World Ecologists urge the Parties meeting this December at the 21st Conference of the Parties in Paris to take decisive steps against climatic change.
At the 100th Annual Meeting of the Ecological Society of America in Baltimore in August, the Presidents of 10 International Ecological Societies and of two major Federations of Societies, representing over 20 000 scientists from over 100 countries and over 40 national ecological societies, met to address key issues related to the field of Ecological Science.
Discussion was dominated by their shared concern at the severe and ongoing erosion of global natural assets including genetic diversity, species, habitats and ecosystem processes that people rely on for survival. This erosion will be further accelerated and enhanced with current climatic change.
Given that an important cause of these changes is the impact of people on the climate, the Presidents urge the Parties meeting in Paris in December during the 21st Conference of the Parties (COP21) of the United Nations Climate Change Conferences, to take the decisive steps urgently needed to prevent a 2°C rise in average global temperatures as recommended by the Intergovernmental Panel on Climate Change (IPCC).
Associate Professor Nigel Andrew, President of the Ecological Society of Australia and a signatory to the statement warns “the extreme climatic fluctuations associated with higher average temperatures are already having unpredictable impacts on our unique Australian ecosystems, as well as the behaviour, physiology and ecology of species living within them - in many cases threatening their long-term survival. These changes will only continue to strengthen if the amount of greenhouse gas emissions is not reduced substantially and quickly.”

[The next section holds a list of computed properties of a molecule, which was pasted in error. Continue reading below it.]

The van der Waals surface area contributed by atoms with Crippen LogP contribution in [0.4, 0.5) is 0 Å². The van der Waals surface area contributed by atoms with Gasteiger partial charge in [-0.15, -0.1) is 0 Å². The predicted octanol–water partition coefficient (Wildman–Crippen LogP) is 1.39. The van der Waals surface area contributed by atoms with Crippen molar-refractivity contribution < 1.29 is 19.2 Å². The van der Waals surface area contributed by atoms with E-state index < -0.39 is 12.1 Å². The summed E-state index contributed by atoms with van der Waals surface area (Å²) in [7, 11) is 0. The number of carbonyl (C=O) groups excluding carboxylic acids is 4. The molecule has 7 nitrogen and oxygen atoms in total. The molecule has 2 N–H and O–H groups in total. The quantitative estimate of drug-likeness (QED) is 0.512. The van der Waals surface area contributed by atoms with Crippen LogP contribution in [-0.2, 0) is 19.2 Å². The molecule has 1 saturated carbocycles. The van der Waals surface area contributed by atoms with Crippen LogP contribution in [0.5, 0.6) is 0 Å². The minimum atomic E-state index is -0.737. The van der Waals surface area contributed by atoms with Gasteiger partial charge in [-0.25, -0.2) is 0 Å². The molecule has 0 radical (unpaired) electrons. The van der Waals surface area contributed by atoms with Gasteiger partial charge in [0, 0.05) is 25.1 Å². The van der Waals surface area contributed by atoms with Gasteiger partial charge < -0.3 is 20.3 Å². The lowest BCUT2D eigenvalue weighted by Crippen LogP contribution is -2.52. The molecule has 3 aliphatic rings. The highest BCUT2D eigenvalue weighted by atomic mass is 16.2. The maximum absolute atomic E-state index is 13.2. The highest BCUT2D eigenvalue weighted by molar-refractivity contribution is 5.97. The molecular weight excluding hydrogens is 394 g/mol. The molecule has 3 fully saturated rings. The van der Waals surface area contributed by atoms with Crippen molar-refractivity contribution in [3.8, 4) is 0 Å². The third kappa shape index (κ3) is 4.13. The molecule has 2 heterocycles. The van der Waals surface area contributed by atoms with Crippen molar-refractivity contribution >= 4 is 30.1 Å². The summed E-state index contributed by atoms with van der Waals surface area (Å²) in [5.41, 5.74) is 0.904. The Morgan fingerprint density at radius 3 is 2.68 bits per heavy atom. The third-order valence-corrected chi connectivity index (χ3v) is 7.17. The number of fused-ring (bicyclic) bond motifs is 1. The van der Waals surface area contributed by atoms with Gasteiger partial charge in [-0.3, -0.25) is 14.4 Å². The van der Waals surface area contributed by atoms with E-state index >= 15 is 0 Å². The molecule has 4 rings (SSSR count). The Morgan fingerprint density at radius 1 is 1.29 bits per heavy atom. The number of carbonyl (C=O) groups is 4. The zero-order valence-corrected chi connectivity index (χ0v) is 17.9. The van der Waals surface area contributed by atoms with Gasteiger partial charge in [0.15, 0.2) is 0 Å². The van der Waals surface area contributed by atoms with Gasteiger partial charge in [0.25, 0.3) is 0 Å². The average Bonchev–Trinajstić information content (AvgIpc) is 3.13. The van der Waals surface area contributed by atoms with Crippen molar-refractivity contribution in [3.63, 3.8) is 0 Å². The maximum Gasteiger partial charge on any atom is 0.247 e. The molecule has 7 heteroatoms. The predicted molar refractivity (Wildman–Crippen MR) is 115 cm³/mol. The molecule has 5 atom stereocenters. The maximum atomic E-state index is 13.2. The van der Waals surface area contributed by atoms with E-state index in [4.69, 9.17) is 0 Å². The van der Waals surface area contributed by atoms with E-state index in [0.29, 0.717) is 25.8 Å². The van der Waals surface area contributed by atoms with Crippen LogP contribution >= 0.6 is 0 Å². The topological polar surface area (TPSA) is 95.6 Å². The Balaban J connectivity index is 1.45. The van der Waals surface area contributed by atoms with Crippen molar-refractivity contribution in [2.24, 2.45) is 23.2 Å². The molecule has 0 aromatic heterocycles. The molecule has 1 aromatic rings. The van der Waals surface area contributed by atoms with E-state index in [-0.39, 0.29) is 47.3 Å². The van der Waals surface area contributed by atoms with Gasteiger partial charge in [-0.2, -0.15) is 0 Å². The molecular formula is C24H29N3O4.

Ecologists have been warning of the negative impacts of higher levels of greenhouse gases by humans for over 40 years now. Nigel emphasises the need for timely action “We are now at a point where we need to immediately reduce the amount of CO2 pollution entering the atmosphere. We need to find better alternatives for powering our future and reduce CO2 emissions”
This is very likely the last decade when it will be possible to achieve this together and to establish a global legacy of a healthy planet for generations to come.
International Association for Ecology (INTECOL) http://www.intecol.net/
European Ecological Federation (EEF) http://www.europeanecology.org/
British Ecological Society (BES) http://www.britishecologicalsociety.org/
Ecological Society of America (ESA) http://www.esa.org/esa/
Ecological Society of Argentina (AsAE) http://www.asaeargentina.com.ar/
Ecological Society of Australia (ESA) http://www.ecolsoc.org.au/
Ecological Society of Japan (ESJ) http://www.esj.ne.jp/esj/
Ecological Society of Mongolia
French Ecological Society (SFE) http://www.sfecologie.org/
Israel Society of Ecology and Environmental Sciences (ISEES) www.isees.org.il
Italian Society of Ecology (SItE)
Mexican Scientific Society of Ecology (MSSE)
New Zealand Ecological Society (NZES) http://newzealandecology.org/
This initiative is also getting the full support of the Society for Conservation Biology https://conbio.org/, a society representing over 4 000 scientists.
Contact: Associate Professor Nigel Andrew
Affiliations: President, Ecological Society of Australia
Address: C/- PO Box 2187, Windsor, QLD 4030, Australia
Tél: 02 6773 2937 ; Mobile: 0427 466 417